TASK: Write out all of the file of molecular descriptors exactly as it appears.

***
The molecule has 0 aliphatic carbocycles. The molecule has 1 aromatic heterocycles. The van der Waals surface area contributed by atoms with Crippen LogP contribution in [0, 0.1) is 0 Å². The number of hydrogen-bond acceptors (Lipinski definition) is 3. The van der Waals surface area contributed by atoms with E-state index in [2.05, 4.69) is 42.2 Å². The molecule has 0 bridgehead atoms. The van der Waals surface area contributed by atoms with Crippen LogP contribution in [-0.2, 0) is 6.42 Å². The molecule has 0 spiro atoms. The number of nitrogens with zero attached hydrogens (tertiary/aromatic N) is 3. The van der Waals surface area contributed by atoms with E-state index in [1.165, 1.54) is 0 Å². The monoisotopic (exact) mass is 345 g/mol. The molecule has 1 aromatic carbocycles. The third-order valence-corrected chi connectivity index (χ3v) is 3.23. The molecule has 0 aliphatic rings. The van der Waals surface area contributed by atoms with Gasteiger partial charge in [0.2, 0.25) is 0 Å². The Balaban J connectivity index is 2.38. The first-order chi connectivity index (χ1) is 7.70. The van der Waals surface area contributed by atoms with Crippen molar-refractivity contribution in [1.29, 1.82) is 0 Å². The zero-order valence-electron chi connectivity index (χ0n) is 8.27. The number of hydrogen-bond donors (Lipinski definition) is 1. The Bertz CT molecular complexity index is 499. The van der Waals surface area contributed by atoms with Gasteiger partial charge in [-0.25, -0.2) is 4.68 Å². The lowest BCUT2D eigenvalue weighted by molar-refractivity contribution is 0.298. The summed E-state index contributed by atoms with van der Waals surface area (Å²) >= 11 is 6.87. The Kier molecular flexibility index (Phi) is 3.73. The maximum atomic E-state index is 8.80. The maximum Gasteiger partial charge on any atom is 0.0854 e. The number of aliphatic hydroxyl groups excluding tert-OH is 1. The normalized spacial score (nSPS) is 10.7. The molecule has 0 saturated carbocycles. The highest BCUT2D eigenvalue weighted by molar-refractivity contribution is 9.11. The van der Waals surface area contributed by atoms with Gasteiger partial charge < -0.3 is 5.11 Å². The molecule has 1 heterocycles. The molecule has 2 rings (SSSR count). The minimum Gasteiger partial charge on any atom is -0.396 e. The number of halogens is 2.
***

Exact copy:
The molecule has 0 aliphatic carbocycles. The molecule has 1 aromatic heterocycles. The van der Waals surface area contributed by atoms with Crippen LogP contribution in [0, 0.1) is 0 Å². The number of hydrogen-bond acceptors (Lipinski definition) is 3. The van der Waals surface area contributed by atoms with E-state index in [2.05, 4.69) is 42.2 Å². The molecule has 0 bridgehead atoms. The van der Waals surface area contributed by atoms with Crippen LogP contribution in [-0.2, 0) is 6.42 Å². The molecule has 0 spiro atoms. The number of nitrogens with zero attached hydrogens (tertiary/aromatic N) is 3. The van der Waals surface area contributed by atoms with E-state index in [1.165, 1.54) is 0 Å². The monoisotopic (exact) mass is 345 g/mol. The molecule has 1 aromatic carbocycles. The third-order valence-corrected chi connectivity index (χ3v) is 3.23. The molecule has 0 aliphatic rings. The van der Waals surface area contributed by atoms with Gasteiger partial charge in [0.2, 0.25) is 0 Å². The Balaban J connectivity index is 2.38. The first-order chi connectivity index (χ1) is 7.70. The van der Waals surface area contributed by atoms with Crippen molar-refractivity contribution in [1.29, 1.82) is 0 Å². The zero-order valence-electron chi connectivity index (χ0n) is 8.27. The number of hydrogen-bond donors (Lipinski definition) is 1. The Bertz CT molecular complexity index is 499. The van der Waals surface area contributed by atoms with Gasteiger partial charge in [-0.25, -0.2) is 4.68 Å². The lowest BCUT2D eigenvalue weighted by molar-refractivity contribution is 0.298. The summed E-state index contributed by atoms with van der Waals surface area (Å²) >= 11 is 6.87. The Kier molecular flexibility index (Phi) is 3.73. The maximum atomic E-state index is 8.80. The maximum Gasteiger partial charge on any atom is 0.0854 e. The number of aliphatic hydroxyl groups excluding tert-OH is 1. The normalized spacial score (nSPS) is 10.7. The molecule has 0 saturated carbocycles. The highest BCUT2D eigenvalue weighted by molar-refractivity contribution is 9.11. The van der Waals surface area contributed by atoms with Gasteiger partial charge < -0.3 is 5.11 Å². The molecule has 1 heterocycles. The molecule has 2 rings (SSSR count). The minimum Gasteiger partial charge on any atom is -0.396 e. The number of halogens is 2.